'The Book of My Lives'
There’s a tendency to look askance at essay collections, to see them as incidental, as if they had no urgency of their own. I defy anyone to make such an argument after reading Aleksandar Hemon’s “The Book of My Lives.” Ranging from his youth in Sarajevo to his present-day life in Chicago, this suite of 15 essays never looks away or pulls its punches — portraying if not a life exactly, then a life in collage. Particularly affecting is the heartbreaking “The Aquarium,” originally published in the New Yorker in 2011, which details the death of Hemon’s 1-year-old daughter Isabel from a rare cancer of the brain. Read more
'A Tale for the Time Being'
Ozeki’s third novel is constructed around a pair of interlocking narratives — the first that of Nao, a 16-year-old Japanese girl, and the second that of Ruth, a novelist who finds Nao’s diary when it washes up on the beach in Vancouver Island. Together, they make for a stunning meditation on meaning, narrative and our place in the universe. Written from something of a Buddhist perspective (the author is, among other things, a Zen priest), “A Tale for the Time Being” covers everything from the vagaries of love to the paradox of quantum physics, finding its resolution in an unflinching resistance to being resolved. Read more
Part game/part graphic novel, “Year Walk” from experimental Swedish studio Simogo is first-person but not in the format most common to gamers. The cold, fantastical world is navigated by swiping left, right or up and down (drawing a map is suggested) and the look is inspired by the work of Yuri Norstein, much of it appearing to be hand-drawn paper cutouts long lost to Nordic winters. The protagonist Daniel insists on setting forth on a year-long journey, one that will inspire hallucinations and supposedly allow him to see his future. It begins with a warning. “We are not supposed to know what happens in the future.” Proceed with caution. Read more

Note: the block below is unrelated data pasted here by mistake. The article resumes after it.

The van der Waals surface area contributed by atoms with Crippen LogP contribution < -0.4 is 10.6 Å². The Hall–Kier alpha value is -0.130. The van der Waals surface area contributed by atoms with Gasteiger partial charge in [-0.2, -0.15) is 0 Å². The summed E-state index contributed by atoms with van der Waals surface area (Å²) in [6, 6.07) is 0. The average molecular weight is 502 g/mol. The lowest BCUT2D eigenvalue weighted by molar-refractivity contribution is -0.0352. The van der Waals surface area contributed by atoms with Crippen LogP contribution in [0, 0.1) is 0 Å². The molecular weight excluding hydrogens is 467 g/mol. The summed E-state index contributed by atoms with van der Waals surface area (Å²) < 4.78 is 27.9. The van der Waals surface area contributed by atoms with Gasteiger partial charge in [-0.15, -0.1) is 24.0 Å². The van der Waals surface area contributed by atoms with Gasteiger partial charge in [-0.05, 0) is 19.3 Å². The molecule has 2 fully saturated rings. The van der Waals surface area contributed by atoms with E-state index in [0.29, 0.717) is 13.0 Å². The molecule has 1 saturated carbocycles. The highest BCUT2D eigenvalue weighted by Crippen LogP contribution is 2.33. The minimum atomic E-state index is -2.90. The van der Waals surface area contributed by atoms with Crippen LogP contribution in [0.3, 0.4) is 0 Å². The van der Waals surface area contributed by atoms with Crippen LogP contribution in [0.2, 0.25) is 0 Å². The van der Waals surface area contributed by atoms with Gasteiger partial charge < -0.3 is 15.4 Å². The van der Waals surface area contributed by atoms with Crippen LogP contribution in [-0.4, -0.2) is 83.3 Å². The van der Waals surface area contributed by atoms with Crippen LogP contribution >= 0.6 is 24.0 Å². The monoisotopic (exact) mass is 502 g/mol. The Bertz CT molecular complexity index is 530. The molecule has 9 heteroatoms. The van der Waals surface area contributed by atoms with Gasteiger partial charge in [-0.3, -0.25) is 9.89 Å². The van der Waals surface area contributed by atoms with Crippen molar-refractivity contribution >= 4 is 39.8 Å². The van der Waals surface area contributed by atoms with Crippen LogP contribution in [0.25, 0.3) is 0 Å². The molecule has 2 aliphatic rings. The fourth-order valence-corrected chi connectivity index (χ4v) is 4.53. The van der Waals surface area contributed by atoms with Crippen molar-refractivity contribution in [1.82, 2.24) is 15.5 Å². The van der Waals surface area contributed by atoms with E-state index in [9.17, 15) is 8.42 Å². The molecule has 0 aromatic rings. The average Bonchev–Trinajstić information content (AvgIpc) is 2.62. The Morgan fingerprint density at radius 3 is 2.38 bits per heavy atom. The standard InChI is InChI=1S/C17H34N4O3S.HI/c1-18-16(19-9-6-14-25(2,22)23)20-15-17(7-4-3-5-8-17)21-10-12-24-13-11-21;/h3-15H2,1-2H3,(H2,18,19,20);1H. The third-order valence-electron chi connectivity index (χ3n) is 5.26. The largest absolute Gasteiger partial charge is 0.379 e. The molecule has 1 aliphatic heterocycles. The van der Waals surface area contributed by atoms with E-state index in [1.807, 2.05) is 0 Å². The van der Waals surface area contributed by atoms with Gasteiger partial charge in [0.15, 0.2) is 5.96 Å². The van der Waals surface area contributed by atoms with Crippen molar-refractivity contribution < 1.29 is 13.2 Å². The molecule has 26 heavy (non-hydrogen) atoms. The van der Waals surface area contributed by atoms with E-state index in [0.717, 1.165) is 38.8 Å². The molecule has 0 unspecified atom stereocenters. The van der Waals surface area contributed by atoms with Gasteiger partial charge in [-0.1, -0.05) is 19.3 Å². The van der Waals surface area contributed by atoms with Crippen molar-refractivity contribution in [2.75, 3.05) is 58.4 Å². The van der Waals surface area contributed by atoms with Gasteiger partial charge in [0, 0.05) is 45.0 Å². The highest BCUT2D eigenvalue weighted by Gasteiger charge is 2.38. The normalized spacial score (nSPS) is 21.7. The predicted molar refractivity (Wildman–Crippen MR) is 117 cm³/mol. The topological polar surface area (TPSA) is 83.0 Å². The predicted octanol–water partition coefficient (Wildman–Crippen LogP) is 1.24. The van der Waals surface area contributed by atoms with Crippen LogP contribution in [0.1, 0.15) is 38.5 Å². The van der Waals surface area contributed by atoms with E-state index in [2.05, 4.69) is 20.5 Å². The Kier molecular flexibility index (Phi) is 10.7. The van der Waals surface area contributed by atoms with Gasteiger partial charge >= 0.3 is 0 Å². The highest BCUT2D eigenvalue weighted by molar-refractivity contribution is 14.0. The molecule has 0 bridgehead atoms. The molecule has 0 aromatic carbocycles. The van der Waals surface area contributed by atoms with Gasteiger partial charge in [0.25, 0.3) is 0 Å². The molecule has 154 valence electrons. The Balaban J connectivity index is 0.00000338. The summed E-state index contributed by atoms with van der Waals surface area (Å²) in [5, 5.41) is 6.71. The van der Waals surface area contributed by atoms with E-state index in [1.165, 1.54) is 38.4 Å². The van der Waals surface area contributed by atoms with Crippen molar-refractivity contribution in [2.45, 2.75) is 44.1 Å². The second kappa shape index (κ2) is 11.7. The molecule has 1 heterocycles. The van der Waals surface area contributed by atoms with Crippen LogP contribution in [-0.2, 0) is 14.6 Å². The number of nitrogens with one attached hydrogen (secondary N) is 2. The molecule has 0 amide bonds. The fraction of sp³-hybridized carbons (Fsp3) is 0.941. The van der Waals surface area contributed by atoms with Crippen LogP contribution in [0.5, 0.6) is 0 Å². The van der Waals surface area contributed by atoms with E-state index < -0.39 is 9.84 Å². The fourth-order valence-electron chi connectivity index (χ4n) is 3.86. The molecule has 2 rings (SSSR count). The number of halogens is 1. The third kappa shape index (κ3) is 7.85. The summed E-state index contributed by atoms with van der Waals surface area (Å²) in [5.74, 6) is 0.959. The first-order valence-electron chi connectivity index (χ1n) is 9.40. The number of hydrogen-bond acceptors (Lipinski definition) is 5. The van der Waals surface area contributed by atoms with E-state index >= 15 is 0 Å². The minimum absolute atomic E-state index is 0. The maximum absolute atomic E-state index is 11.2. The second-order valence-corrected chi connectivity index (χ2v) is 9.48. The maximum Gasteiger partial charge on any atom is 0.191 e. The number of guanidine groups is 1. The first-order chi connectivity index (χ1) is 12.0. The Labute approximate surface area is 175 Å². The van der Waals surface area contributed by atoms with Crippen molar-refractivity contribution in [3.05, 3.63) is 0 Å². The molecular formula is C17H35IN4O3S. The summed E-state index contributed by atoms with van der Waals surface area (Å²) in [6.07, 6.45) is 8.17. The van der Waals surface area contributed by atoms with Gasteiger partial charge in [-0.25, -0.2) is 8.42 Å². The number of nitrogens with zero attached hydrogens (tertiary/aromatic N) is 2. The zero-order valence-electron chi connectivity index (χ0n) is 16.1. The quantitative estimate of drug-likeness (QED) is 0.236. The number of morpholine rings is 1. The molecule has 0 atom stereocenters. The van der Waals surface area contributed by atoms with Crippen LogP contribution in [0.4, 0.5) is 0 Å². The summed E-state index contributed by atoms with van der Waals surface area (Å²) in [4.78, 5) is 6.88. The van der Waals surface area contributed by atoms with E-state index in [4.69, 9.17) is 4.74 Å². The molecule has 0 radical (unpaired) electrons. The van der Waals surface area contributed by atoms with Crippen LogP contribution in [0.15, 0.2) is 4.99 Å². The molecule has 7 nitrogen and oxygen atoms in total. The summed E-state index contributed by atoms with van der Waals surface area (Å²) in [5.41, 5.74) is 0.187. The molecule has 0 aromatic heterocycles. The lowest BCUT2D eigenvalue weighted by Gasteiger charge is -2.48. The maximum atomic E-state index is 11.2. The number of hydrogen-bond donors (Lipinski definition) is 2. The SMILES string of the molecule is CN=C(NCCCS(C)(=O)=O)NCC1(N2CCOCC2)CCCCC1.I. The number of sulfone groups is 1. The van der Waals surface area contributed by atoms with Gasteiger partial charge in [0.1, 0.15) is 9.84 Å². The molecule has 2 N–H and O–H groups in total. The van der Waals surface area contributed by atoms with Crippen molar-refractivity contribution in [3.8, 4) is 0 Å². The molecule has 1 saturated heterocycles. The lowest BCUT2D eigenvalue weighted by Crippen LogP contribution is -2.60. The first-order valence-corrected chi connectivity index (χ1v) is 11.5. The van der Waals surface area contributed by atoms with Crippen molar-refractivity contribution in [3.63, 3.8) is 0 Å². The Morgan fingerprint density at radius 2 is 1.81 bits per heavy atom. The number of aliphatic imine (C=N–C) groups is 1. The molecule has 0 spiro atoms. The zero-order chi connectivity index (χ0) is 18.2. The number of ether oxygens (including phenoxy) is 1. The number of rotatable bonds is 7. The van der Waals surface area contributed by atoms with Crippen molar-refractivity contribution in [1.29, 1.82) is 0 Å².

Video game critic
'Toki Tori 2'
Players are blessed with only two controls — jumping and singing — and this means tasks are nominally solved by stomping and chirping the young chicken known as Toki Tori around the screen. Toki Tori can at once scare a fuzzy bug into the mouth of a frog or sing a crab-like creature to its side to help the chick move across dangerous terrain. Plenty of time, however, will be spent alone in the dark, trying to find a way to lead a disinterested light-shining bug to a gaggle of scared-of-the-nighttime frogs. Navigating through the game, it felt as if Toki Tori was begging for help rather than singing for it. Read more
'Thomas Was Alone'